A 52-year-old Caucasian man was diagnosed with type 2 diabetes (T2DM) eight years ago and has been under your care for the past three years. His current treatment regimen includes glargine (50 units daily), metformin (1,000 mg b.i.d.), and glimepiride (2 mg daily), as well as lisinoprol (20 mg daily), and atorvastatin (20 mg daily).
Recent blood tests came back normal for lipid levels as well as renal and liver function, but showed an HbA1c level of 8.0%.
In his most recent physical, you found this patient to have mild retinopathy but normal blood pressure (110/80 mmHg) and no symptoms of gastroparesis. You found no signs of cardiovascular disease despite a family history of both athlerosclerosis and myocardial infarction. You also noted that the patient has gained an average of two pounds a year since he first came to your office, and currently weighs 210 pounds (giving him a BMI of 32 kg/m2). The patient reports making efforts to exercise by jogging about four times a week but finds it difficult to control food intake. He says he understands that weight loss might help control his blood sugar but finds himself uncontrollably hungry, particularly at night, and is unable to resist the high-calorie foods brought into the house by his teenage children.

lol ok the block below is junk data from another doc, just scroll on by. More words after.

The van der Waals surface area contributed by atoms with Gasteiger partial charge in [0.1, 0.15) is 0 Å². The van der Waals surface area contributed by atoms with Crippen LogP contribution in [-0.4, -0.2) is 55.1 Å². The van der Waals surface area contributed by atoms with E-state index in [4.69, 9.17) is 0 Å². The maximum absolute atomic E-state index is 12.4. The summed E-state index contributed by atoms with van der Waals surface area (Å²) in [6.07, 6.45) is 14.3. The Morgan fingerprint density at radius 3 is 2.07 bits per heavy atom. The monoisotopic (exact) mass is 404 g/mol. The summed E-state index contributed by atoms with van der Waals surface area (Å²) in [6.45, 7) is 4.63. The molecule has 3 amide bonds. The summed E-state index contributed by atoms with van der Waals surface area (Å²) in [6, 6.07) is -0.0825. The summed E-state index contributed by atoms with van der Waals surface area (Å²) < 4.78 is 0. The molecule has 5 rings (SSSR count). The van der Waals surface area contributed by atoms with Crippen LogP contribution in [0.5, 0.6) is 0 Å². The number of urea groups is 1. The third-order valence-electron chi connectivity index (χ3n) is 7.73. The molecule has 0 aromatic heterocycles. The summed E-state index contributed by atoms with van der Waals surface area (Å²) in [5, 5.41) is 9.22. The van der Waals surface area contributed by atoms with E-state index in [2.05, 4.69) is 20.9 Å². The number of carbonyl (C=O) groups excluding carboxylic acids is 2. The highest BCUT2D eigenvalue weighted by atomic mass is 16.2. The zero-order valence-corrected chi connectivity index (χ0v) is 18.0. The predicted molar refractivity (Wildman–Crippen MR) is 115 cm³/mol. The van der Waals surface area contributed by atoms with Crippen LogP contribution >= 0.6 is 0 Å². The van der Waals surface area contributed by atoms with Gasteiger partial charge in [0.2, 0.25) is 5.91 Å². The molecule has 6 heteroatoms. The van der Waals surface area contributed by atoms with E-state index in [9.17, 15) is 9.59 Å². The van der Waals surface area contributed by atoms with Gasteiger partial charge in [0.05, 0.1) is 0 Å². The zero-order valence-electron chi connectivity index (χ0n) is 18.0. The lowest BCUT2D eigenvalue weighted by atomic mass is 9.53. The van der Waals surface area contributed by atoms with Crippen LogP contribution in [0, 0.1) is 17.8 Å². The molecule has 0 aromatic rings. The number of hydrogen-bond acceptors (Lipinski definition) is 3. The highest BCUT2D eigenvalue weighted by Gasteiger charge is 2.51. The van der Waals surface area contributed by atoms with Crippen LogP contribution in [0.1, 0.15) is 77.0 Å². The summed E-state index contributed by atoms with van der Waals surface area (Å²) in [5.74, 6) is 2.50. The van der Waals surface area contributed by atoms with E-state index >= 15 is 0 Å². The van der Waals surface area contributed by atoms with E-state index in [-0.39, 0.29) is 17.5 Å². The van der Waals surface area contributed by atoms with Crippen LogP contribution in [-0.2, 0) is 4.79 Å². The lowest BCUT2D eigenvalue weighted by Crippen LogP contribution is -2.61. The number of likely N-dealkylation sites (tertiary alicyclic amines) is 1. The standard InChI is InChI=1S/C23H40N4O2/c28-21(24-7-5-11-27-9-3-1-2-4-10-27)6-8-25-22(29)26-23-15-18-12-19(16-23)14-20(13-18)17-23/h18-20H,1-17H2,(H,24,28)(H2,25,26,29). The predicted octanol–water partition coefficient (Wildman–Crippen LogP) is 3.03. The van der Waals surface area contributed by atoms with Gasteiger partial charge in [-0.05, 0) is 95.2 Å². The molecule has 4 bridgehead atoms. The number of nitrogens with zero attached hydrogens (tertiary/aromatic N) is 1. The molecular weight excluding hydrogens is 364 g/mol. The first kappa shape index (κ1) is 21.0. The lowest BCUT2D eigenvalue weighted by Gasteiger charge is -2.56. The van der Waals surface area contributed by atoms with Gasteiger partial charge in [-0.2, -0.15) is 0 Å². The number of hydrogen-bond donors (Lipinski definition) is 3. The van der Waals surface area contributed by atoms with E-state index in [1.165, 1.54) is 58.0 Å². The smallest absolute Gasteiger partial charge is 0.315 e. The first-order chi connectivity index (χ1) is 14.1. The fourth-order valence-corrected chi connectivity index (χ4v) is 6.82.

Although self-employed, this patient currently has health insurance that includes prescription drug coverage. He seeks advice about whether a change in medications might help him reach his glycemic goal (HbA1c of 7.0%) and prevent potential neurologic and cardiovascular complications.
Which one of the following treatment options do you think would be most appropriate for this patient?
- Add mealtime insulin
- Add pre-mixed insulin twice a day
- Add a GLP-1